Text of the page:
With the spread of new strains of viruses (for example, “bird flu”), the urgency of studying their virulence is growing. According to statistics, H5N1 and H7N9 virus subtypes A annually lead to hundreds of deaths. At the same time, the risk of contracting one or another subtype of the disease differs depending on age. For example, some older people who have had H1N1 (“swine flu”) in childhood are less likely to contract H5N1. But the opposite cases contradict this, in addition, the hypothesis does not explain the differences in the severity of the disease.
To find the pattern, scientists at the Universities of California and Arizona conducted a meta-analysis of studies that looked at viral infections from 1918 to 2015. Then they divided all patients into two groups depending on the year of birth and immunity to a particular strain and subtype of viruses. In total, the authors identified 18 types of hemagglutins - proteins that are located on the envelope of the virion (viral particle) and allow the virus to attach to the host cell.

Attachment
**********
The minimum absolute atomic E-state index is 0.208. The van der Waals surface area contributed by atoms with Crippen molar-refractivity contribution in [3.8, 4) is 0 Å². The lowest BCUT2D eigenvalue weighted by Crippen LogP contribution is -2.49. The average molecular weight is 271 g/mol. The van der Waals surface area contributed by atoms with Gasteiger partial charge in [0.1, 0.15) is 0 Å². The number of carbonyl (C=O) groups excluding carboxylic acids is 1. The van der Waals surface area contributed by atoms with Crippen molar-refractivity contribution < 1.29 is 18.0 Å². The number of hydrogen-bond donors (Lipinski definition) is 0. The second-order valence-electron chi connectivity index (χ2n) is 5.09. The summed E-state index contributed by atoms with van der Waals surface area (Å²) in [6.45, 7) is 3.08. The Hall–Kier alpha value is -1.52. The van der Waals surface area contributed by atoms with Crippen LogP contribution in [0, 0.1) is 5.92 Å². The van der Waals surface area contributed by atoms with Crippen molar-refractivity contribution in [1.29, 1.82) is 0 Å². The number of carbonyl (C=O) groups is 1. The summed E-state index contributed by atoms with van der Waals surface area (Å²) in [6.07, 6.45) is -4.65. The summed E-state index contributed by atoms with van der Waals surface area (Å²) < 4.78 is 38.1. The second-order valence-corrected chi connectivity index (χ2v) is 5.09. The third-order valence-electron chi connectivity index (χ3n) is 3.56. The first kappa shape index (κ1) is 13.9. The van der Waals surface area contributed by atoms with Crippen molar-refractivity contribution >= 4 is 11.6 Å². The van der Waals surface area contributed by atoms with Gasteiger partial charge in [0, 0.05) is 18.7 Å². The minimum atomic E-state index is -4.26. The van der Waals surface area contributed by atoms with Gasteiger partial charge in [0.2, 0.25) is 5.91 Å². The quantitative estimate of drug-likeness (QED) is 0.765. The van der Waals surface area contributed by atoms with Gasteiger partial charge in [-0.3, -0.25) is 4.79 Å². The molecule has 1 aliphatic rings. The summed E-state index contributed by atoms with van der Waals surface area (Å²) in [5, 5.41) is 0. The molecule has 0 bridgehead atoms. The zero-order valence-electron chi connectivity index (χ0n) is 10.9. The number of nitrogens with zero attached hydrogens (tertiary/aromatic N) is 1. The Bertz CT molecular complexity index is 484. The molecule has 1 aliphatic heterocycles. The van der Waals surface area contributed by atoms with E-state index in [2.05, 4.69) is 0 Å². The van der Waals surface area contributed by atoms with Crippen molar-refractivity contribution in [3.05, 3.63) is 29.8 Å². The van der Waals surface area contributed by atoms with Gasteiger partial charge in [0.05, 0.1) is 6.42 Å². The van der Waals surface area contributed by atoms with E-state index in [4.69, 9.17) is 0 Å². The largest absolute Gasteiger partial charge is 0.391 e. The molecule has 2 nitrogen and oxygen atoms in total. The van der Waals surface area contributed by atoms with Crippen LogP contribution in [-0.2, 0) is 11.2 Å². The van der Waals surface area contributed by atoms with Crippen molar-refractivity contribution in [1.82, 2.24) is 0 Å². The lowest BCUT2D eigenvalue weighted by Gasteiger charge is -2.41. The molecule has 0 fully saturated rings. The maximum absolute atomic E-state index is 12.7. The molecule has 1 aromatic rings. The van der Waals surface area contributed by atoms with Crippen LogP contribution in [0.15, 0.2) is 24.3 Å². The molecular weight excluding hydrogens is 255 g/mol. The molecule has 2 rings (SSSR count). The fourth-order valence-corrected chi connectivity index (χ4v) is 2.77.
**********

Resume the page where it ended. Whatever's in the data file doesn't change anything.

The bond of strains (the maximum bond is indicated in black), depending on the types of hemagglutin. / Katelyn M. Gostic et al., Science, 2016
The results showed that patients born between 1918 and 1968 were more likely to have the H7 strain and subtype H3N2 ("Hong Kong flu") during childhood, as a result of which they developed immunity to H7N9. Patients born later, in childhood, are more likely to encounter strains H1, H2 and subtype H5N1, and are defenseless against viruses of past years. According to the authors, the experience of infection in childhood guarantees 75% protection against severe disease in the future and 80% protection against death.
This effect is associated with the production of antibodies. In childhood, the immune system "remembers" the hemagglutin (they can be combined into two categories) of a particular strain and, upon subsequent infection, successfully destroys the virus. The data obtained allow predicting influenza epidemics and adjusting preventive measures, the authors are sure. At the same time, they emphasize that only two strains of "bird flu" were analyzed and the theory needs to be tested in further studies.